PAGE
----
28 Days Later (2002)
Starring: Cillian Murphy, Naomie Harris, Christopher Eccleston
“No, no, see, this is a really shit idea. Know why? Because it’s really obviously a shit idea.” (Jim, 28 Days Later)
I went to see 28 Days Later on its day of release in the UK (way back in November 2002) and as a result was not privy to the excessive hype it soon gathered afterwards. The first time I saw it I came out slightly disappointed, but after repeated viewings I warmed to it.
I think the main reason I was initially let down was because I was expecting a zombie film. The trailer gave the impression it was a zombie film, it was being billed as a zombie film, and as a result I was ready to see a zombie film. Let me get this straight, however: 28 Days Later is not a zombie film. The “infected” (as they shall be known) are fast as fuck. Yes, they may portray zombie-like symptoms (such as scarred flesh and the need to destroy humans… we do not necessarily know if any are eaten), but the red eyes and occasional violent vomiting of blood suggest that they are indeed infected with a virus.
Jim (Cillian Murphy) awakens from a coma to find that it’s been 28 days since Britain has been exposed to a highly infectious virus known as Rage. He doesn’t know it yet but because he’s been lying in a hospital he’s become one of the last remaining people in Britain. The first 15 minutes are amazing for anyone who has been to London before and knows the surroundings. The shots of Jim walking through a deserted Piccadilly Circus are a sight to behold, and it makes you wonder exactly how they managed it (unless you watch the DVD, in which it’s revealed in the extra that they did it by filming the scenes just as day broke and just off-camera was the film crew trying to stop drunken clubbers wandering into the frame as they stumbled home).
Before long Jim begins to encounter the infected and meets up with a small number of other survivors including Selena, the other main character. He is told of the country’s mass exposure to the Rage virus and its subsequent evacuation. More infected appear. Jim and Selena get running and eventually they meet up with Hannah and her father. Unfortunately for any chairs looking to get their big break in acting, it appears that the young actress playing Hannah is more wooden than they could ever hope to be.
The rest of the film is a take-off of sorts on both Dawn Of The Dead (the group raid some shops, have a laugh then make some thoughtful, deep comments on the future of the human race) and Day Of The Dead (the group end up at a military base full of arsehole soldiers who keep some of the infected locked up). Even though it’s not a zombie film, honest guv.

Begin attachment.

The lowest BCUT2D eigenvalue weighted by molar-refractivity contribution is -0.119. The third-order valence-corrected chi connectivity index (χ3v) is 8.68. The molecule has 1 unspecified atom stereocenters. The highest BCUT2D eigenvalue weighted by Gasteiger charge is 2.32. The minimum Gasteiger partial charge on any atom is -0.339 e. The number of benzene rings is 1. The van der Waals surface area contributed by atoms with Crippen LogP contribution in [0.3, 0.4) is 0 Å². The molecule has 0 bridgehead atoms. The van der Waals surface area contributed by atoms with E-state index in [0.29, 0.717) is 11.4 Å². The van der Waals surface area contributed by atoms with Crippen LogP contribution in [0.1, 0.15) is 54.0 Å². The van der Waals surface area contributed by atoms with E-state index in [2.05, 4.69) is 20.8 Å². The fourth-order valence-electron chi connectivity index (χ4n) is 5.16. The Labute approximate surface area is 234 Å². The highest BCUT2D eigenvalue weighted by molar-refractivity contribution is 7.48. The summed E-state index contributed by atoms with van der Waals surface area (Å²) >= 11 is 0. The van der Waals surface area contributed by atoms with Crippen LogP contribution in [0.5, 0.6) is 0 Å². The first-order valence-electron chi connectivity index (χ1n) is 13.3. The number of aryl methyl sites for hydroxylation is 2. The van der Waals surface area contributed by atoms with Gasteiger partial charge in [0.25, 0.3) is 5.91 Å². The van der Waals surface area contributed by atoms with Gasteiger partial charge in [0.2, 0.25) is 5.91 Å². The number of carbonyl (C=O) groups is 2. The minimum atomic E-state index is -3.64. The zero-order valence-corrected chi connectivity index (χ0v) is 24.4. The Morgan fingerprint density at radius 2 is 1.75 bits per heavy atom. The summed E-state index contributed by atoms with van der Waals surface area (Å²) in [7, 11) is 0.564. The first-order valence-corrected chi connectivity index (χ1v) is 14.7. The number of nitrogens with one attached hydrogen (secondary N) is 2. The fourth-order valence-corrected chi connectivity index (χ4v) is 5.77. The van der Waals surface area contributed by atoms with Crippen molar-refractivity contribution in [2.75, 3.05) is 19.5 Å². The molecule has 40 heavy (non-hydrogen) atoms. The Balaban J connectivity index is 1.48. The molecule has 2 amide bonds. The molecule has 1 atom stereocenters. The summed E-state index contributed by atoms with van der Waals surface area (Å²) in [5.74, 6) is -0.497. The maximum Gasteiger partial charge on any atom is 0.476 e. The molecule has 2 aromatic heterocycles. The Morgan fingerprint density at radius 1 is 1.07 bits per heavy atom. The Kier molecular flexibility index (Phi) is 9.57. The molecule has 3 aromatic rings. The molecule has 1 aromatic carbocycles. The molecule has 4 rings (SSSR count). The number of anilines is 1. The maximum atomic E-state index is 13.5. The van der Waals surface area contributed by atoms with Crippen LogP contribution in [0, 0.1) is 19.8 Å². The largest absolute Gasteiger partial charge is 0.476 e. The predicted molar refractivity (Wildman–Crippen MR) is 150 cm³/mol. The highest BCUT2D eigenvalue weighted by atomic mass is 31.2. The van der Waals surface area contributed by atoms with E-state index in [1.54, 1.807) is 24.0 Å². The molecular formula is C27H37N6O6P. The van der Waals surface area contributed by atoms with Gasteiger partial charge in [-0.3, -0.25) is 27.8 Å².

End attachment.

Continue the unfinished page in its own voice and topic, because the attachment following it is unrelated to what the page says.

Generally the acting is of a very high standard (with the exception of the aformentioned girl of wood, of course). Christopher Eccleston appears near the end of the movie as the leader of a military group and more or less steals the show with his performance, which is just as well because the rest of this final act is a bit rubbish. What was before a thought-provoking film about survival and what exactly the end of the world would mean (“you’ll never be able to read a new book or see a new film”), becomes a “men with guns versus zombies” blastfest, which seems somewhat out of place in a film that has for the most part been human-free.
You see, what makes the “infected” scenes so scary is the fact that the film’s locales are quiet and tranquil for the the vast majority of the time (since the towns and motorways are deserted), so when the infected arrive, there’s a clear change in atmosphere – what was once calm and peaceful has been flipped onto its arse, and shit’s about to go down (this is best demonstrated in the excellent tunnel scene). Once at the military base however, there are too many people we have to get to know (there are at least 4 or 5 new characters with distinct personalities), and by the time we’re used to these new, busier surroundings after being treated to sparsely populated scenery for 70 minutes, the film’s over.
Despite this, 28 Days Later is an outstanding horror film that is thoroughly recommended. The soundtrack is superb, the direction is gritty and it’s just a very well-made British horror.